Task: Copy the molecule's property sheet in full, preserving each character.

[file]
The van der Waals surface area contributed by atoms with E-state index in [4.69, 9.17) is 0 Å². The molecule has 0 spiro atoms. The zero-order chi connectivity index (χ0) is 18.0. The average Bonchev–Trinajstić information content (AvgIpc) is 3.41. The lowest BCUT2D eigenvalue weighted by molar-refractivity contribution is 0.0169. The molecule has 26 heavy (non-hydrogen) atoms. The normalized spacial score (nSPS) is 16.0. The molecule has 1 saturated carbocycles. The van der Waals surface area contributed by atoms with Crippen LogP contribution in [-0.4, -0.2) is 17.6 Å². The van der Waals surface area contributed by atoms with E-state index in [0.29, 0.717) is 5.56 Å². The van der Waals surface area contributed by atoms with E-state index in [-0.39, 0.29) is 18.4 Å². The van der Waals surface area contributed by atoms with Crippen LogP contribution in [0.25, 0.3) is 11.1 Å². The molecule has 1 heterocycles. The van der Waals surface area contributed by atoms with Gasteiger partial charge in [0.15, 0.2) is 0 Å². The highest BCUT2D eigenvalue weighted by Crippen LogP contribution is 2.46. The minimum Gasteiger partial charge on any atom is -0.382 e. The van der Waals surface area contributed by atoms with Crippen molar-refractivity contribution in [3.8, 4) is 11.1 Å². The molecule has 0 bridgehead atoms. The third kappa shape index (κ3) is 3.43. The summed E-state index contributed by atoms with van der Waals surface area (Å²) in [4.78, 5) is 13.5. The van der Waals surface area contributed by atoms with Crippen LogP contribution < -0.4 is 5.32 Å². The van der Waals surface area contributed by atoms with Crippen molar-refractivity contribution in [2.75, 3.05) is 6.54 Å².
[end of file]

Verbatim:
The van der Waals surface area contributed by atoms with E-state index in [4.69, 9.17) is 0 Å². The molecule has 0 spiro atoms. The zero-order chi connectivity index (χ0) is 18.0. The average Bonchev–Trinajstić information content (AvgIpc) is 3.41. The lowest BCUT2D eigenvalue weighted by molar-refractivity contribution is 0.0169. The molecule has 26 heavy (non-hydrogen) atoms. The normalized spacial score (nSPS) is 16.0. The molecule has 1 saturated carbocycles. The van der Waals surface area contributed by atoms with Crippen LogP contribution in [-0.4, -0.2) is 17.6 Å². The van der Waals surface area contributed by atoms with E-state index in [0.29, 0.717) is 5.56 Å². The van der Waals surface area contributed by atoms with E-state index in [-0.39, 0.29) is 18.4 Å². The van der Waals surface area contributed by atoms with Crippen LogP contribution in [0.25, 0.3) is 11.1 Å². The molecule has 1 heterocycles. The van der Waals surface area contributed by atoms with Gasteiger partial charge in [0.15, 0.2) is 0 Å². The highest BCUT2D eigenvalue weighted by Crippen LogP contribution is 2.46. The minimum Gasteiger partial charge on any atom is -0.382 e. The van der Waals surface area contributed by atoms with Crippen molar-refractivity contribution in [3.8, 4) is 11.1 Å². The molecule has 0 bridgehead atoms. The third kappa shape index (κ3) is 3.43. The summed E-state index contributed by atoms with van der Waals surface area (Å²) in [4.78, 5) is 13.5. The van der Waals surface area contributed by atoms with Crippen LogP contribution < -0.4 is 5.32 Å². The van der Waals surface area contributed by atoms with Crippen molar-refractivity contribution in [2.75, 3.05) is 6.54 Å².